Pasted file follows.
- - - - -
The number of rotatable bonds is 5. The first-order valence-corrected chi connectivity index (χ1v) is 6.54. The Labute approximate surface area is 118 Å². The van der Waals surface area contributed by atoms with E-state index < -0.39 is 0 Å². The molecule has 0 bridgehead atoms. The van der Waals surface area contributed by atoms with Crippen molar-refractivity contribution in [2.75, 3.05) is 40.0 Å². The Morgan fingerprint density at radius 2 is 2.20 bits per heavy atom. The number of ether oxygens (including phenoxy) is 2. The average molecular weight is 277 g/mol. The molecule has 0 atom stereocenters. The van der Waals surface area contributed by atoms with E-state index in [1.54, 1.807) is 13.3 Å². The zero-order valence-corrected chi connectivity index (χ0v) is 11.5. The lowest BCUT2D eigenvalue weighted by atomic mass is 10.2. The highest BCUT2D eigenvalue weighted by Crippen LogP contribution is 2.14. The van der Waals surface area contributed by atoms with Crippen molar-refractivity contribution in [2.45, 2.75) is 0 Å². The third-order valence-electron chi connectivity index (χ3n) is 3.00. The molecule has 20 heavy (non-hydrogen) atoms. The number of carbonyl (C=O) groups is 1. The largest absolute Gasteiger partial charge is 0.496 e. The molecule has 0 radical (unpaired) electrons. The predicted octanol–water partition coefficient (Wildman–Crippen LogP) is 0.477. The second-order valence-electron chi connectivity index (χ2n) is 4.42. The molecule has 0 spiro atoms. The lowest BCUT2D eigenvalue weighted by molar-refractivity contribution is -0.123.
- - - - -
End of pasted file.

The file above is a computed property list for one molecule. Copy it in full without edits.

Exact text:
The number of rotatable bonds is 5. The first-order valence-corrected chi connectivity index (χ1v) is 6.54. The Labute approximate surface area is 118 Å². The van der Waals surface area contributed by atoms with E-state index < -0.39 is 0 Å². The molecule has 0 bridgehead atoms. The van der Waals surface area contributed by atoms with Crippen molar-refractivity contribution in [2.75, 3.05) is 40.0 Å². The Morgan fingerprint density at radius 2 is 2.20 bits per heavy atom. The number of ether oxygens (including phenoxy) is 2. The average molecular weight is 277 g/mol. The molecule has 0 atom stereocenters. The van der Waals surface area contributed by atoms with E-state index in [1.54, 1.807) is 13.3 Å². The zero-order valence-corrected chi connectivity index (χ0v) is 11.5. The lowest BCUT2D eigenvalue weighted by atomic mass is 10.2. The highest BCUT2D eigenvalue weighted by Crippen LogP contribution is 2.14. The van der Waals surface area contributed by atoms with Crippen molar-refractivity contribution in [2.45, 2.75) is 0 Å². The third-order valence-electron chi connectivity index (χ3n) is 3.00. The molecule has 20 heavy (non-hydrogen) atoms. The number of carbonyl (C=O) groups is 1. The largest absolute Gasteiger partial charge is 0.496 e. The molecule has 0 radical (unpaired) electrons. The predicted octanol–water partition coefficient (Wildman–Crippen LogP) is 0.477. The second-order valence-electron chi connectivity index (χ2n) is 4.42. The molecule has 0 spiro atoms. The lowest BCUT2D eigenvalue weighted by molar-refractivity contribution is -0.123.